I love my kids

Wow it’s late and I should be sleeping. But instead I’m writing because I feel this mad need to capture all of the things about my children that I have enjoyed this week before they slip away and I forget. Like the way the Girl is enthused over her anatomically correct horses. She’s seen a few real horses and asked, “What is that?” when she sees the boy horses. Needless to say, now all of the plastic horse toys that we put on her birthday cake are assigned gender. She checks to see if they have a package or not between the legs, some do, and then gives me this constant running monologue. “See mommy, this one is a boy horse because he has a penis but this one isn’t a boy because it doesn’t have a penis, but this one is because it has a PENIS!”(Emphasis hers) I discovered the other day that the boy is a pretty good pinch hitter when it comes to baby holding. I sat him in the chair last week and let him hold her all by himself for the first time and he was radiant, and he held her even

What I miss about my workforce days.

I could get up and get ready before I started work. I could arrive showered and dressed and exercised, and have time to eat breakfast. My bosses didn’t barge in on me in the shower demanding I fix something now. No one followed me to the bathroom pulling on my skirt and screaming. I could eat my lunch in silence if I wanted and completely alone. No one demanded I get up and work again 10 seconds after I started to eat. My old bosses didn’t demand I get out of my bed in the middle of the night to wait on them hand and foot. There was a janitor who had to deal with spills and vomit and pee should it occur. If I had to work overtime I wasn’t scheduled to work again 3 hours after my shift had ended. I got scheduled shifts. I got time off. I slept in on Saturdays. I didn’t have 3 people screaming at me all at the same time while I was trying to deal with an important phone call and someone at the door and make lunch. Sleep. Grown up conversations. Pretty clothes: that were clea

Shit Happens

One minute she was driving home from the airport, making her way carefully through the ice and snow. In the next an out of control semi truck was slamming into her car sending it skittering across lanes of traffic. She had just chosen to exit the highway, thinking the slower speeds of the surface roads, and the lighted, sanded street would be a safer route to take home. Her careening car narrowly avoided slamming into another car occupied by two small boys and their father, and then the truck hit her again. Her first thought was something like, “I’m going to die now,” followed by, “Oh God help.” Then the truck with still more momentum than her little car slammed into her again, this time from the other side. Again she thought she was going to die, and then she thought, I can’t die today, that would ruin Carrien’s birthday forever. Six times in total the truck hit her car, knocking it further and further off of the road until they both came to rest in the ditch. Just that morning I had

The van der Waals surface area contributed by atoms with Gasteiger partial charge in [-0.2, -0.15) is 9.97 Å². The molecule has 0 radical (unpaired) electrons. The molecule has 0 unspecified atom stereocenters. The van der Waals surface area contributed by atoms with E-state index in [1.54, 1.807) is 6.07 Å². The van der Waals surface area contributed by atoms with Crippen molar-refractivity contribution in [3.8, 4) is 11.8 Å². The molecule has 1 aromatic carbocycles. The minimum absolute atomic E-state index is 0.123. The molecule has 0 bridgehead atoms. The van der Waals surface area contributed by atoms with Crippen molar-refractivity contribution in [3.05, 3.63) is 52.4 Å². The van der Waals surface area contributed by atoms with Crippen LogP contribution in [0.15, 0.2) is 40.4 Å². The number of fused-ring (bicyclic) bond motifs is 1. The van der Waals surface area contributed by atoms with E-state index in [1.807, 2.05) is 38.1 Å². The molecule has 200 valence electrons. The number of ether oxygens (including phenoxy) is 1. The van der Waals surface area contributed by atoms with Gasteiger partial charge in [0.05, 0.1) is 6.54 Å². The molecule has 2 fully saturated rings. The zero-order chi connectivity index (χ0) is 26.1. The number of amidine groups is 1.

It’s my birthday today. (well, yesterday now I didn't finish in time to post)

I am now 30 years old. Funny, I always thought that I would have my life figured out by now. It seemed that an entire decade after high school, and most of my postsecondary education as well would have been enough time to do so. Alas 30 has arrived and I don’t feel like I have anything figured out yet. I’ve made some significant decisions that have dramatically changed its course and are pretty irreversible. I chose marriage, to join my course with that of another, to even further narrow it down I chose motherhood, there are now 3 other people whose welfare I have in mind with every choice I make. Not to mention their father and his dislike of cold climates. If I wanted to move us all to a place where it snowed I would have to provide a very convincing argument. Say I decided to go to the snow, minus the Genius Husband because I stubbornly had to go for some reason and he stubbornly had to stay where it is warm. Theoretically I could leave with the children, but then I would have to wa